8/4/2014: Hanalei Bay, Kauai – Tunnels, Kauai
We woke up to find ourselves next to a 25 footer inside a line of buoys while Siren was comfortably nosing into a light breeze outside the line of buoys. Whoops! Looks like we mistakenly anchored in the restricted area, a nature preserve I guess… We started up the motor and explored the mooring area in daylight, counting 30 sailboats and a few motor boats. Inside, there were mooring balls but they looked a bit ragged and I trusted our anchor chain more than the balls. However, we couldn’t find a good place inside and I’m still an anchoring newb and not completely confident on judging swing radius in constricted areas. So after zig zagging and slaloming our way through the boats for about half an hour we went right back to where we started, only just INSIDE the line of buoys this time.
We YouTubed some videos on filleting fish, I gave a shot at one side of the Mahi and Genevieve tried the other side. Then we tackled the Aku, cut some sashimi strips and double bagged the fillets for the fridge. I definitely like Mahi better than Aku. So for breakfast we stuffed ourselves on sashimi dipped in Shoyu, ginger and onion. Simple but delicious!
Halfway through breakfast, a paddle boarder came into sight which turned out to be my old Kauaian roomie, Chris! He’s a fellow kite-surfer and we planned on joining up for some north-shore Tunnels sessions on the trip. He also had an extra car for us to use to explore the island, go hiking, camping and whatever else we wanted to do. Unfortunately, he also brought news of the incoming low-pressure system. We planned on using it to push us back home, but Chris had news saying it had developed into a full blown, 160 mph hurricane east of The Big Island! Hurricane Julio was nothing to mess with and a couple neighboring boats came over within the next hour to ask what our plans were. Hanalei wouldn’t be safe and a lot of cruisers were planning on heading north to get a way from land and avoid the strongest of the forecast winds. So the Siren crew had a pow-wow.
Here were the facts:
Hurricane Julio was forecast to hit Kauai on the 8th, in three days.
Hanalei Bay is not an option.
Chris’ buddy has a slip at Nawiliwili we could use, but even Nawiliwili may not be protected enough.
We currently have no main halyard.
I have a paid for slip at Keehi, Oahu, of which one Australian boater had mentioned from his dingy that he was very jealous and wished he had that option.
We decided to forego kite-surfing that day and concentrate on repairing the halyard. If the halyard can be fixed that same day, we would sail to Tunnels, kite the next day, then depart for Oahu. If we couldn’t repair it in time, take the chance at Nawiliwili.
We pulled the old halyard out of the mast from the tail hanging out near the mast-mounted halyard winch, then I spent about an hour up the mast with Chris belaying trying to stuff a messenger line over the sheave and down the mast. No go. Impossible. I tried taking the through bolt out to release the sheave, but the sheave kept trying to fall into the mast. It was just too sketchy so I tightened it back up. After an hour of swaying back and forth, the harness cutting off my blood supply, and my legs getting tired from holding onto the mast I came back down and talked through the problem with Chris. We agreed maybe hanging a block up there and stringing a jury rigged halyard outside the mast would be an option. He shimmied up on the spinnaker halyard, attempted pushing the old halyard up and over the sheave but had the same troubles. I then sent a smorgasbord of blocks and clevis pins to see if he could find a strong combination. He did, strung the halyard through, and we felt it would hold.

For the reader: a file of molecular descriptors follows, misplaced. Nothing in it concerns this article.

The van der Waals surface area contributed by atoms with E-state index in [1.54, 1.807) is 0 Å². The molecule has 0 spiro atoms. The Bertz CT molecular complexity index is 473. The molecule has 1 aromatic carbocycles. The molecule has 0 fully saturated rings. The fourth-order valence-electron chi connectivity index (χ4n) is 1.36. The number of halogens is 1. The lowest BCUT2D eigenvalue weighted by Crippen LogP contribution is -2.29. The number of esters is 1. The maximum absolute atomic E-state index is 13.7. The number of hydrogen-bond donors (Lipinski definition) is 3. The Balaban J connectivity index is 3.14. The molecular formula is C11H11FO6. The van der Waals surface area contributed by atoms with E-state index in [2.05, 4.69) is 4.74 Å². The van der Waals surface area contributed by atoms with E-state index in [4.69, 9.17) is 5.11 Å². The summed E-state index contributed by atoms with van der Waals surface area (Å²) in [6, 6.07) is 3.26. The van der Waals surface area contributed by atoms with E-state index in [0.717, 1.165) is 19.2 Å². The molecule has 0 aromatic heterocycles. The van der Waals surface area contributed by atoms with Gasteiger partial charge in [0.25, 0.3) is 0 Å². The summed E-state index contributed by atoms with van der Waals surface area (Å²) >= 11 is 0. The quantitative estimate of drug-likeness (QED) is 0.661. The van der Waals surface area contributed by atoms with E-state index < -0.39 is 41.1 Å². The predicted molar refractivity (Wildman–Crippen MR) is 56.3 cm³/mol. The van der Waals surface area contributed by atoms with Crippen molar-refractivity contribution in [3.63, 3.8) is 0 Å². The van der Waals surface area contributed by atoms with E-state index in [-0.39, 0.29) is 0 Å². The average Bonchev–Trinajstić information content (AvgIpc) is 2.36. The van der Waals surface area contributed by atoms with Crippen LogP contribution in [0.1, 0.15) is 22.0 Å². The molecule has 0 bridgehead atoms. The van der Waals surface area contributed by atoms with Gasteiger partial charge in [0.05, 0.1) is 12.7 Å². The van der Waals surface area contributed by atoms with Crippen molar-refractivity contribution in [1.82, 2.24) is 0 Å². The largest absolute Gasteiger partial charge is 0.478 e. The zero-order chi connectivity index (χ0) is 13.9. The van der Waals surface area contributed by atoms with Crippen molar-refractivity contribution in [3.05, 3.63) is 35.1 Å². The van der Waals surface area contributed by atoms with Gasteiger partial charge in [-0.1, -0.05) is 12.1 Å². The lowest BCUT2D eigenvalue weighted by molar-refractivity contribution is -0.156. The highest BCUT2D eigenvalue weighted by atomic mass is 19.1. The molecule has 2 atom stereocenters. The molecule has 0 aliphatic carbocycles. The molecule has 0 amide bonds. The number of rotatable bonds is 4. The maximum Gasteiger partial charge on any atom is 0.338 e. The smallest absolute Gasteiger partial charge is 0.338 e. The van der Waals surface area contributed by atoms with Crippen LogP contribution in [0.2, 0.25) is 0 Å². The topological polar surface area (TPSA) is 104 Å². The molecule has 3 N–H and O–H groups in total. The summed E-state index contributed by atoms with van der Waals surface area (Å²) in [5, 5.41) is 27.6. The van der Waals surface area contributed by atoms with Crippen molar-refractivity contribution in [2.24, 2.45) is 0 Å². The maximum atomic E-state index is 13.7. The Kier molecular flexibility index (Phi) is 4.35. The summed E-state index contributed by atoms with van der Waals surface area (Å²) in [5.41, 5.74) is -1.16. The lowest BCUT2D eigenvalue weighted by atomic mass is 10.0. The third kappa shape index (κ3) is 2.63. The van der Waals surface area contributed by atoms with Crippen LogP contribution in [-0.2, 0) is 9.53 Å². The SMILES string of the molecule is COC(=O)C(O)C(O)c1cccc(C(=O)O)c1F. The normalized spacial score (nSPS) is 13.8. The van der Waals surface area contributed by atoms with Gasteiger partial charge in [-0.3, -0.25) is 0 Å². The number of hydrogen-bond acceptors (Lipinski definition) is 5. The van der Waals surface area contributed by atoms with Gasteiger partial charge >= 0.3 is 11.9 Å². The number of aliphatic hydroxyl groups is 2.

That afternoon, we sailed to Tunnels and tested the new main halyard. The wind was again over 20 knots outside the harbor (perfect for kite-surfing!) and we ran full main. We were heeling crazily, tacked a few times, but no problems. The halyard seemed to be working great, so we fell back into the wind shadow, reefed the main for a more sane trip to Tunnels, then made the half hour sail around the point and into the lee just off Tunnels Beach. What a perfect spot! No other boats, amazing cliffs rising above us, Tunnels surf break a few hundred feet away, and perfectly calm water for sweet sleeping.
Our plan to kite in the afternoon was spoiled by a small engine problem. No water was coming out the exhaust while anchoring which meant there was no raw-water cooling available. Everyone really wanted to go kite, but I felt it was better to fix the issue now before it was too late. So down into the engine compartment I went, checked the impeller (fine), disconnected the exhaust hoses one by one testing by cranking the engine for each one. All clear. So that means it must be a clogged heat exchanger. Shit. Before taking it out and disassembling it though, I tried just running raw water through it, dumping the sea water straight into the bilge. After a few seconds it started dumping water, thank God! So I reassambled everything and tested the engine again and water came dumping out the exhaust like it should. It must have been a chunk of something in the system. Anyway, all is good with the engine, but daylight was short and we were all kind of lazy after the long sail. Nobody really pushed hard to get the kite gear assembled and we missed out on the kite surf opportunity.
After a quick snorkel, inflating the dinghy, and a fish curry dinner, Chris went home, Nat and Mike went to shore to camp on the beach while Genevieve and I stayed on the boat.